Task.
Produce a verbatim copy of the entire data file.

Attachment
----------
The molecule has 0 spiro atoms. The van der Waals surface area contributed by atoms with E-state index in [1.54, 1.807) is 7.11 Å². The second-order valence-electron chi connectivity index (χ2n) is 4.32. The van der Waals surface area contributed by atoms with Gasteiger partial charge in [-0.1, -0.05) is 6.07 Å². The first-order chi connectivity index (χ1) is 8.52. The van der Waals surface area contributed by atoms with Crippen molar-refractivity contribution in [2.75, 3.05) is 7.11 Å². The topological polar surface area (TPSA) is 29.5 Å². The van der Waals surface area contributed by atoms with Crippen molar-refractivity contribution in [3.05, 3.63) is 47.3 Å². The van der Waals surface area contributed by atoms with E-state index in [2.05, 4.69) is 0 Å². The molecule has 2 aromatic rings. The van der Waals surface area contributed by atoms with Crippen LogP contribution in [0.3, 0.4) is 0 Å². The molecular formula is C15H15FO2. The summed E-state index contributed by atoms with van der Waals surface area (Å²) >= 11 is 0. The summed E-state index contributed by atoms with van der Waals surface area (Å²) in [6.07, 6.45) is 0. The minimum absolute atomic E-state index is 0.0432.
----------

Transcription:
The molecule has 0 spiro atoms. The van der Waals surface area contributed by atoms with E-state index in [1.54, 1.807) is 7.11 Å². The second-order valence-electron chi connectivity index (χ2n) is 4.32. The van der Waals surface area contributed by atoms with Gasteiger partial charge in [-0.1, -0.05) is 6.07 Å². The first-order chi connectivity index (χ1) is 8.52. The van der Waals surface area contributed by atoms with Crippen molar-refractivity contribution in [2.75, 3.05) is 7.11 Å². The topological polar surface area (TPSA) is 29.5 Å². The van der Waals surface area contributed by atoms with Crippen molar-refractivity contribution in [3.05, 3.63) is 47.3 Å². The van der Waals surface area contributed by atoms with E-state index in [2.05, 4.69) is 0 Å². The molecule has 2 aromatic rings. The van der Waals surface area contributed by atoms with Crippen LogP contribution in [0.3, 0.4) is 0 Å². The molecular formula is C15H15FO2. The summed E-state index contributed by atoms with van der Waals surface area (Å²) >= 11 is 0. The summed E-state index contributed by atoms with van der Waals surface area (Å²) in [6.07, 6.45) is 0. The minimum absolute atomic E-state index is 0.0432.